A+ Results: How Revision Techniques Can Boost Your Professional Routine
Remember that feeling of cramming before an exam? You’re suddenly able to focus completely for extended amounts of time – it’s like your brain switches into a higher mode. Although no one loves test stress, harnessing the short and long-term skills of revising can actually help you in your professional life. Follow these productivity hacks learnt from students at Cambridge University.
Revision technique 1: Have a timetable
The first step to acing exams is planning your time well. This can help you in your goals too. But just as a student shouldn’t waste their time making a beautiful, multicoloured timetable only to find they’ve missed something out, you should prioritise streamlining tasks.
Give your tasks deadlines. These might already be enforced from a boss or project. However, if your goals are self-imposed, it’s vital to hold yourself accountable to progress. Think about realistic timelines, and mark these out – in pen – on a calendar. Achieving these steps will help you stay motivated and on track.
Have a monthly, weekly, and daily plan. Make a habit of keeping task lists for short and long-term goals. Set aside 10 minutes each day to keep these up to date, either the night or morning before. Remember to break down your goals into actionable tasks , prioritise what needs to get done, and estimate the amount of time each will take.
Schedule in breaks. You are not a robot – your brain cannot function without breaks. To avoid frustration when tasks take longer than estimated, factor in buffers. You can still be productive on your breaks: do some exercise, meditate, listen to a podcast, or talk to a friend or colleague about an idea. You’ll find problem are solved more easily this way.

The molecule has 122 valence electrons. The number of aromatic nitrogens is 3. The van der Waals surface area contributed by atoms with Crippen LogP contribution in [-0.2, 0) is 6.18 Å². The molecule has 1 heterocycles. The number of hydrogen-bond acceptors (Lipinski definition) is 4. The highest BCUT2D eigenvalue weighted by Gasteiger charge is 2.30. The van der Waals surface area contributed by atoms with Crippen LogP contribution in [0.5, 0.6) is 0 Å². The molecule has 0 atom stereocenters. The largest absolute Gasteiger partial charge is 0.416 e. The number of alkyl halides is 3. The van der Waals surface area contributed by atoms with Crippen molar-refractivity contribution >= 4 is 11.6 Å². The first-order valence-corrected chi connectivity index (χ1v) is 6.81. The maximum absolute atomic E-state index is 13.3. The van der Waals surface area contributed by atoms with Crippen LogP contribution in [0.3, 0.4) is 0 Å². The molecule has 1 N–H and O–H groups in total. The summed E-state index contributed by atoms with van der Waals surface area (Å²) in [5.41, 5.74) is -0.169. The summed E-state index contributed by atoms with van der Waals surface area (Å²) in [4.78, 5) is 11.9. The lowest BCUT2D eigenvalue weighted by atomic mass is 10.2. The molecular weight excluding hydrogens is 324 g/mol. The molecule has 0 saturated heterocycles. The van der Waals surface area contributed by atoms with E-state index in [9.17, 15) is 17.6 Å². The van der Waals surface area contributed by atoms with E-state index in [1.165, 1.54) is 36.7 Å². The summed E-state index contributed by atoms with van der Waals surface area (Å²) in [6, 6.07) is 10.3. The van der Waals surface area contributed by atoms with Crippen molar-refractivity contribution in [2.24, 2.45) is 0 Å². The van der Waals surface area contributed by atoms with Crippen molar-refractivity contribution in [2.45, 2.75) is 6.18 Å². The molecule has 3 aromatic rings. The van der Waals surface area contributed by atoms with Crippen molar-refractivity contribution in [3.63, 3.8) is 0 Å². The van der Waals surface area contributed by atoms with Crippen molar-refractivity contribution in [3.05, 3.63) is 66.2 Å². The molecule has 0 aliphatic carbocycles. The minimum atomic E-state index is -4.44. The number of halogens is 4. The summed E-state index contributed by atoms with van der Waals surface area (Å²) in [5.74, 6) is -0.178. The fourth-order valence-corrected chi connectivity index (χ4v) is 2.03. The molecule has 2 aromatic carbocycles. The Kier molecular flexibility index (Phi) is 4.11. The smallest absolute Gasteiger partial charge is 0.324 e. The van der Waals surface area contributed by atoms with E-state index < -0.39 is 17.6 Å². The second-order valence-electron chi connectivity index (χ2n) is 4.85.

Revision technique 2: Sleep
Studies repeatedly indicate that consistent and deep sleep is essential for us to function: adults should aim for 8 hours. This might seem like a lot, especially as one of the most common symptoms of a busy work life is difficulty sleeping. Here are some tips learnt by top students to help combat stress-induced insomnia.
Avoid caffeine after 6pm, however tempting it may be. Drink decaf for the placebo, or try herbal and green teas if you can’t be without a hot drink.
If any of your devices are switched on, you won’t be able to switch off. The blue light that digital screens emit also messes with your body clock, as it tricks your brain into thinking it is day time. Many of our jobs are screen-heavy, which contributes to finding it difficult to sleep. However, you can help yourself in a few easy ways:
Revision technique 3: Find ways to stay positive
In the workplace as in the student library, it can often feel that you have to be working at 100% every hour of the day. However, it is important to be able to stay positive to be productive (and satisfied!) Everyone’s workplaces are different, but here are some suggestions of small changes you can make to have a more optimistic and relaxed state of mind:
Are you able to personalise your workspace? Try adding a flower, a picture of loved ones, or mementos that remind you of when you felt relaxed and positive. These will have a calming influence and remind you that you are not a robot.
Make yourself a healthy work lunch. If you bring food to work (a good idea to save money and have more control over your diet) then try mixing up what you eat. It’s easy to prepare a protein packed salad instead of a sandwich, or make a smoothie to have as an afternoon energy boost.
Gratefulness. Even in the most stressful of times, it is encouraging to remember the things you are grateful for in your life. Are you in the career you always wanted to be in? Do you have wonderful colleagues? Are you in good health? Do you have a good support network of friends or family? Is the weather simply lovely today? Keep a note of a few things each day – however big or small – that you are grateful for, and you will be amazed at how much more optimistic it will make you about everything.
Talk to your friends and family. If you are feeling overworked, stressed or demotivated, tell someone you trust. Talking through the problem can help you to identify the best ways to proceed, and the people who care about you will want to be part of helping you however they can. You are never alone!
Ask yourself: what was the most useful revision technique you learnt in the past? How might they help you now?